Tag Archives: Thich Nhat Hahn

“Mindless Life in Ghostly Shadows”

a sonnet by Paul Burgess–this is one of my rare “serious” works. I would genuinely appreciate any feedback readers would provide.

This drinking tea to empty out a cup
And doing tasks to cross them off our lists
Directs the eyes to what is coming up,
Although what’s here, and nothing else, exists.
If sewing only to complete a dress
With thoughts of only what will next arrive,
Then shadows and a deathly emptiness
Accompany all moments we’re alive.

Without Awareness, tapestries of what has passed
Are woven presents filled with ghostly dreams,
And threads of faded “Now” that we’ve amassed
Will hold together Future’s fraying seams.
To always look behind or play the seer
Exchanges “is” for “is not truly here.”

This poem was inspired by the following passage from Thich Nhat Hahn’s Miracle of Mindfulness:

If while washing the dishes, we think only of the cup of tea that awaits us, thus hurrying to get the dishes out of the way as if they were a nuisance, then we are not “washing the dishes to wash the dishes.”…If we can’t wash the dishes, the chances are we won’t be able to drink our tea either. While drinking the cup of tea, we will only be thinking of other things, barely aware of the cup in our hands. Thus we are sucked away into the future–and we are incapable of actually living one minute of life” (5).

“Right Speech”

Sometimes we speak clumsily and create internal knots in others. Then we say, ‘I was just telling the truth.’ It may be the truth, but if our way of speaking causes unnecessary suffering, it is not Right Speech. The truth must be presented in ways that others can accept. Words that damage or destroy are not Right Speech. [Thich Nhat Hahn, The Heart of the Buddha’s Teaching, p. 89)

“Right Speech”

There’s a man who will never retract*
The words he has said with no tact.
He will often reply,
“There’s too many a guy
Who is kinder in speech than in act.”*

a limerick by Paul Burgess

*Of course, what is said cannot be unsaid. It is better to speak carefully in the first place than to retract something harmful one has said.

*The speaker of the poem mixes wisdom with folly…I will stop treating my light limerick as if it were a literary work meriting scholarly scrutiny:)

Right Speech + Right Action= 🙂

 

“What if it’s true?” and “Join the right club!”

PLEASE NOTE: The following post is not about religious beliefs. Careful readers will understand that the post criticizes the ways in which some people express their beliefs and phrase their attempts to convert others.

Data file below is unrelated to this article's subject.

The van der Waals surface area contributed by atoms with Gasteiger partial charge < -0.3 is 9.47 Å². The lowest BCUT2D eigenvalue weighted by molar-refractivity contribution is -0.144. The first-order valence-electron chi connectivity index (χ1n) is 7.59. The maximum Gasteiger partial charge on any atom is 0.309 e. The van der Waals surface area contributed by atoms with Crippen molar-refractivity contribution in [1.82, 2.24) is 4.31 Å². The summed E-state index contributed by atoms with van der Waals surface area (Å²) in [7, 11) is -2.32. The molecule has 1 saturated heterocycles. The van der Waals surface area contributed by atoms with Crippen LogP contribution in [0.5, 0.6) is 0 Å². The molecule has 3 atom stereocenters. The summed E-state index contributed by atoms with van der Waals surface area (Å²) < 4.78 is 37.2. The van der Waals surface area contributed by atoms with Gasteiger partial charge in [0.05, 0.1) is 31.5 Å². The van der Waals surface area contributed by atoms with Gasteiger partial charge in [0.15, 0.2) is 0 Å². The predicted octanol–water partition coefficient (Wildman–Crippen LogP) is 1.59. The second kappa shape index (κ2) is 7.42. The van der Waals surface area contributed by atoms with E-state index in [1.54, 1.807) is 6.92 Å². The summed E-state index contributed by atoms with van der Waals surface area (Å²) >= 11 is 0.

I. “What if it’s true?”

This phrase, which I have often seen on billboards and bumper stickers, resembles the “persuasive” words an armed robber uses to influence his victim’s way of thinking. When the robber says, “Give me your money, or I’ll shoot,” the victim likely wonders, “What if it’s true? What if he will shoot me?”; unwilling to take such a risk, the victim fearfully surrenders his money. The robber might hold an empty gun, and he might not have the “guts” to shoot, but he succeeds because he understands the psychology of fear. [Do you really think the best analogy for religion is that of a casino in which cautious gamblers must be talked into making what seems to be a safer bet?] Our world has enough fear in it. Preach of peace and love, or remain silent.

II. “Join the right club!”

Another phrase found on several bumper stickers reads: “I believe in God. Join the right club.” While I respect people’s right to express their beliefs, I wish that these people would use less childish and petty ways of appealing to others. Phrases like “Join the right club” prey on insecure people’s need to belong, to avoid feeling inadequate, or—in schoolyard language—to be “one of the cool kids”. Is the point of spirituality to be right, to be popular, to be praised by others? Christianity has dominated the last 2,000 years of Western civilization; considering that many of the Europe and America’s greatest writers have been Christians, there surely must be a wealth of inspiring phrases that can top something on par with the taunts of a playground bully. [One must also consider whether such phrases are likely to convert nonbelievers or only to “pump up” and amuse believers. Implying that people belong to the wrong club—i.e. that they, their parents, or their culture chose poorly—is more likely to provoke them than convert them. True communication occurs only when no party feels disparaged or threatened. ]